- If you want to divide businesses into size using employee numbers, use the government classifications. The U.S. economic census divides employee numbers into the classifications shown below. It obviously makes no sense to decide to break the sizes into 1-15 and 16-20 when the government already uses a different classification.
- As you look for market information you’ll often find classifications established by somebody else, before you started looking. Be flexible. Use what’s available.
The point? Do what you have to, to make your business decisions. If you have to prove your market, watch sources and validators.
I think we’ve gone too far on marketing and metrics. We used to do most of our marketing blind, essentially guessing whether or not it worked. Now we have analytics to measure almost everything. Where we’ve gone to far now is we’re tempted to discount, entirely, what we can’t measure. And that’s just wrong. We are headed for a crisis of social metrics.
“Not everything that can be counted counts, and not everything that counts can be counted.”– Albert Einstein
It used to be mostly pay and pray
To those of us old enough to have done marketing in the last century, to know click rates, conversions, email opens, visits, hits, downloads and all of that is heaven. We used to guess at the message, guess at the medium, guess the delivery, then pay and pray.
Don’t think “and where did you hear about us” ever worked well. Most of the time, the phone operator forgot to ask, or chose not to ask to focus on getting the order, not the info. And when they did ask, two thirds of the time the answer was useless. They’d cite some magazine we’d never advertised in.
We lived with it because we had to. Big companies had research, focus groups, surveys, better answer to our collective hunger for knowing. But really, it was all just guessing. I routinely made marketing decisions based on what maybe a fourth of our customers told us about the source of their interest.
Show me the money became show me the analytics.
I’ve read some of the best minds in marketing confuse “measurable” with “valuable.” Now that we have analytics, we want analytics. What can’t be measured isn’t worth doing. What’s the value of a like in Facebook or a follower in Twitter? Where are the metrics?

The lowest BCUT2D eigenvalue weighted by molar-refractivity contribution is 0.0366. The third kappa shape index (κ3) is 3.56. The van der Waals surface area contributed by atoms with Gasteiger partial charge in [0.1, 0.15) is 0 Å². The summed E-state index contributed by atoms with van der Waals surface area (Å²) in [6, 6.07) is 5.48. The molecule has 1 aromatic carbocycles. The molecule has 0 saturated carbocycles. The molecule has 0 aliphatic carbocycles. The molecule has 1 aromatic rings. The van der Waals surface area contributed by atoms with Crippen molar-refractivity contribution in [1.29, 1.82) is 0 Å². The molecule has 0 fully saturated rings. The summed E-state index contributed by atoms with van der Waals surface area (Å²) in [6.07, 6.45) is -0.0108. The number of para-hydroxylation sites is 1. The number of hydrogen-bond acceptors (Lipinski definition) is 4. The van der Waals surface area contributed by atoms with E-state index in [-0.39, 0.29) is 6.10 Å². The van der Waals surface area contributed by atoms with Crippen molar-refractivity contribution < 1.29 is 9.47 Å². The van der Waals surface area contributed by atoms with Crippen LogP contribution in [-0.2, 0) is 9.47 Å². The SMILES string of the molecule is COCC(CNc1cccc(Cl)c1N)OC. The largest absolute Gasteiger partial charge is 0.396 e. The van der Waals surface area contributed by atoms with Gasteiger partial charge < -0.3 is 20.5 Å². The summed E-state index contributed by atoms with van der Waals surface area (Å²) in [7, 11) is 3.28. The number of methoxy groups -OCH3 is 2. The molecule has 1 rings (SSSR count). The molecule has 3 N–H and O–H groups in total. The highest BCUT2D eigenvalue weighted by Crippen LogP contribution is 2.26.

To some extent this makes perfect sense. Clicks are attention. Clicks become visits, and visits become conversions, and conversions become money. Why guess. You can know. You can get amazing detail on what works and what doesn’t work on a website, a landing page, a checkout page, and emails of course. A/B testing means immediate feedback and fine tuning results. As the Huffington Post rode its meteoric rise to fame, they did real-time testing on headlines and changed them, improved their traffic impact, in minutes.
Compared to what we used to do, this is heaven. Count me in. Except …
But aren’t there values we can’t measure?
Consider this case. Put yourself in this place. So you’re running a business. You get featured, favorably, in a segment in the local television news. Tens of thousands of people see you as a local expert in your field. Is that valuable to you? Will it show up in your website metrics? Of course it probably will, right? You’ll see a bump in traffic.
But think of this problem: Let’s say that win the other night was the result of years of local speaking dates, lunches with journalists, meetings, conferences, and, well, call it just showing up. That ended with the TV reporter calling you. Right? So where were the metrics? You have the bump now, months, years, later. But were you able to track the analytics of every article, blog post, conference presentation? Were there analytics? Did you have metrics? No. But you still did the work. And it was still worth it.
Voila. There is still marketing that isn’t immediately measurable. Not everything is clicks.
Crisis of social metrics